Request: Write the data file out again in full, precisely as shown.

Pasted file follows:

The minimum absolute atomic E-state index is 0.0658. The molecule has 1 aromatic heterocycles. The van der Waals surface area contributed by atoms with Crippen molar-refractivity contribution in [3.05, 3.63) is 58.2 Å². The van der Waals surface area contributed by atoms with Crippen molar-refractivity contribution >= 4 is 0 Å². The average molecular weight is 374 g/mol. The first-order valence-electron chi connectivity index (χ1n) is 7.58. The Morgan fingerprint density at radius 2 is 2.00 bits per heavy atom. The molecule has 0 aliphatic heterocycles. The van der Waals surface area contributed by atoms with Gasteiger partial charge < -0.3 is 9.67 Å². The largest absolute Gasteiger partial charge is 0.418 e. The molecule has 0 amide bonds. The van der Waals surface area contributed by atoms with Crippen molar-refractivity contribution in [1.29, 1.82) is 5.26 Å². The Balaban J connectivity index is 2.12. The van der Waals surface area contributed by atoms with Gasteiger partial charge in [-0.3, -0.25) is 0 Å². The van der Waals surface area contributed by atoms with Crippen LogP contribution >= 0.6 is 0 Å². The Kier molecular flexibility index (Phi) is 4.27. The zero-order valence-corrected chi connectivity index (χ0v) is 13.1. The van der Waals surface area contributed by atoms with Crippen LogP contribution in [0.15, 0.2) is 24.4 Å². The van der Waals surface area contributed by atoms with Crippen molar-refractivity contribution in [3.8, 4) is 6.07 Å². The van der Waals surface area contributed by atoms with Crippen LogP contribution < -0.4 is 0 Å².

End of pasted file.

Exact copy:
The minimum absolute atomic E-state index is 0.0658. The molecule has 1 aromatic heterocycles. The van der Waals surface area contributed by atoms with Crippen molar-refractivity contribution in [3.05, 3.63) is 58.2 Å². The van der Waals surface area contributed by atoms with Crippen molar-refractivity contribution >= 4 is 0 Å². The average molecular weight is 374 g/mol. The first-order valence-electron chi connectivity index (χ1n) is 7.58. The Morgan fingerprint density at radius 2 is 2.00 bits per heavy atom. The molecule has 0 aliphatic heterocycles. The van der Waals surface area contributed by atoms with Gasteiger partial charge < -0.3 is 9.67 Å². The largest absolute Gasteiger partial charge is 0.418 e. The molecule has 0 amide bonds. The van der Waals surface area contributed by atoms with Crippen molar-refractivity contribution in [1.29, 1.82) is 5.26 Å². The Balaban J connectivity index is 2.12. The van der Waals surface area contributed by atoms with Gasteiger partial charge in [-0.3, -0.25) is 0 Å². The van der Waals surface area contributed by atoms with Crippen LogP contribution >= 0.6 is 0 Å². The Kier molecular flexibility index (Phi) is 4.27. The zero-order valence-corrected chi connectivity index (χ0v) is 13.1. The van der Waals surface area contributed by atoms with Crippen LogP contribution in [0.15, 0.2) is 24.4 Å². The van der Waals surface area contributed by atoms with Crippen molar-refractivity contribution in [3.8, 4) is 6.07 Å². The van der Waals surface area contributed by atoms with Crippen LogP contribution < -0.4 is 0 Å².